Some women’s bouts are also available live from time to time on US or internationally based internet pay channels at anywhere from $10 to $50 a pop. Otherwise, the only other means of watching female bouts has been on YouTube and other video services, where promoters may upload fights days after the bout. Viewers have also come to rely on uploads from fans that record all or some portions of female bouts. The clips are uploaded to social media sites such as Twitter, Instagram and now Facebook Live, in addition to YouTube, Vimeo, et al. Additionally, it is possible to watch international female professional boxing bouts via satellite television. International amateur female boxing tournaments are also available on occasion for website viewing, and certainly women’s boxing in the 2012 and 2016 games were available on the NBC Sports website, albeit, after much searching.

Three of the handful of professional female bouts broadcast since the 2012 London Games included, boxing champion Amanda “The Real Deal” Serrano’s six-round bout which was televised on a CBS Sports boxing program on May 29, 2015, boxer Maureen “The Real Million Dollar Baby” Shea’s pay-per-view title bout on a Shane Mosley fight card broadcast in August 29, 2015, and the last nationally broadcast women’s bout on NBCSN, which pitted two highly popular local North East fighters Heather “The Heat” Hardy and Shelley “Shelito’s Way” Vincent for the vacant WBC international female featherweight title on August 21, 2016. This latter fight was the first female bout to be broadcast under the new upstart Premier Boxing Champions (PBC) promotion arm that has brought boxing back to broadcast television on NBC and CBS, as well as broadcasting on cable television outlets including Spike TV, NBCSN, and ESPN.

screen-shot-2017-01-02-at-3-22-50-pm

Heather Hardy (R) defeated Shelito Vincent by MD in their ten round slug fest on August 21, 2016. Photo Credit: Ed Diller, DiBella Entertainment

Four months on from the PBC broadcast, with a second Olympic cycle resulting in Claressa Shields winning her second back-to-back gold medal at the 2016 Rio Games – the first American boxer, male or female to have won that distinction – the status of women’s boxing in the United States is at a crossroads of sorts.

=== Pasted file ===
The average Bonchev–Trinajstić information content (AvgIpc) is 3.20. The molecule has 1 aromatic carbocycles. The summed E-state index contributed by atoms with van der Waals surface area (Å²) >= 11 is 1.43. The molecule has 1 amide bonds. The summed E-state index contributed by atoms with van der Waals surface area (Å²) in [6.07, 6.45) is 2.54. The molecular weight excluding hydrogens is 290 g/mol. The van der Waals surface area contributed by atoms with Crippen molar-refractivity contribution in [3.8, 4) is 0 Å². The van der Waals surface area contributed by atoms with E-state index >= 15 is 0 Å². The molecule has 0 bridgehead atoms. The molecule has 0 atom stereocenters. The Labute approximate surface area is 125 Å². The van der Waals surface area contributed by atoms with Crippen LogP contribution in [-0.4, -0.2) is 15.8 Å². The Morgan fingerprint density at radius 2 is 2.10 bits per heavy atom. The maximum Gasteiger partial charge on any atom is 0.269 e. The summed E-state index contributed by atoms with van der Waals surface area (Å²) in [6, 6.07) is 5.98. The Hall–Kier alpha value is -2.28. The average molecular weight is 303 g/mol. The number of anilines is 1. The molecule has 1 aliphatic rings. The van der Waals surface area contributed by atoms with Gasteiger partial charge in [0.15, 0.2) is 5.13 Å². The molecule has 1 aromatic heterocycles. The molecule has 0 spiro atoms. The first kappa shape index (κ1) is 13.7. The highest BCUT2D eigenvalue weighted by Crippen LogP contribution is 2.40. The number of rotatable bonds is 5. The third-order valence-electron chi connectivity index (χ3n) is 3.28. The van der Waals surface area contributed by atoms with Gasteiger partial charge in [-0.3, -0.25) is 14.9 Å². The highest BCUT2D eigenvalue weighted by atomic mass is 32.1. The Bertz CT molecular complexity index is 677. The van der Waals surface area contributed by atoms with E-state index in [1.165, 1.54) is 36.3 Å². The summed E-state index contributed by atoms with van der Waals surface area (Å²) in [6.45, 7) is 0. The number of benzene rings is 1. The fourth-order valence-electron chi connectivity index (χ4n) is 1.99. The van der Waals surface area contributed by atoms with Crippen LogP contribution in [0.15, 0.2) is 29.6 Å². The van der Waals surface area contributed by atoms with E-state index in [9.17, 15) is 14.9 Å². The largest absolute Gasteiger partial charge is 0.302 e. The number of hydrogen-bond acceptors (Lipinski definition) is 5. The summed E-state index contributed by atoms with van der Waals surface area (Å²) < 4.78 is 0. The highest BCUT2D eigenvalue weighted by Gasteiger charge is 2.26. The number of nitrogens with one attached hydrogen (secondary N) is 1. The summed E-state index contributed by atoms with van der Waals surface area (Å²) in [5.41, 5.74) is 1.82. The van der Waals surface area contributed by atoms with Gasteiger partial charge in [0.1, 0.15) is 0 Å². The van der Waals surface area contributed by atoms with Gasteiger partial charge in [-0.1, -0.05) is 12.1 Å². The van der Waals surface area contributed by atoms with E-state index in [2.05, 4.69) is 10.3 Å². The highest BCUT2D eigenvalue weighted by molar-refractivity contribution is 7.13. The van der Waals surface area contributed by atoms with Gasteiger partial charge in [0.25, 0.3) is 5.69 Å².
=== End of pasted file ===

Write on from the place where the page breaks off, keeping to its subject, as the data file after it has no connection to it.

Since 2012, mixed-martial arts (MMA) have made significant inroads across platforms on cable, broadcast and internet-based telecasts. Moreover, this increase in visibility has come at the detriment of boxing—with more and more advertising dollars being thrown towards MMA contests. Of significance, however, has been the increasing popularity of women’s MMA (WMMA)—especially since UFC, the premier MMA league added female MMA fighters to their roster. Beginning on February 23, 2013 (UFC157), UFC began broadcasting WMMA bouts.

With the announcer declaring it a “gigantic cultural moment,” Ronda Rousey, a former bronze winning Olympian in Judo, and the Strikeforce* bantamweight WMMA champion, easily defeated her opponent Liz Carmouche with a classic “arm bar” move and in so doing, established a new first for women’s martial sports. Rousey went on to capture the imagination of country with her girl-next-door looks, winning ways, and eventual appearance in films such as The Expendables 3 and Furious 7. This catapult of a female warrior in gloves (albeit not boxing gloves) to include being only the second female fighter to ever appear on the cover of Ring Magazine (to much consternation by the boxing community), did not, however, have any particular visible effect on the fortunes of female boxing, per se,

Her first loss, however, in UFC 193 on November 15, 2015, was to a female boxer turned MMA fighter, Holly “The Preacher’s Daughter” Holm. A highly experienced female boxing champion, Holm’s boxing career of (33-3-2, 9-KOs) while very impressive, never led to the kind of breakout name recognition or big dollar paydays that should have been her due, given her talents, and caliber of many of her opponents including bouts with such boxing royalty as Christy Martin and Mia St. John (albeit later in their careers), British boxing star Jane Couch who single-handedly created women’s boxing in England, and the truly fearsome French fighter, Anne Sophie Mathis. Ensconced in her hometown of Albuquerque, New Mexico, Holm enjoyed a loyal following and excellent local coverage, and while she was a known quantity in the boxing community; it was only with her forays into MMA that she was able to break through to a larger audience and a chance at bigger paydays and television exposure.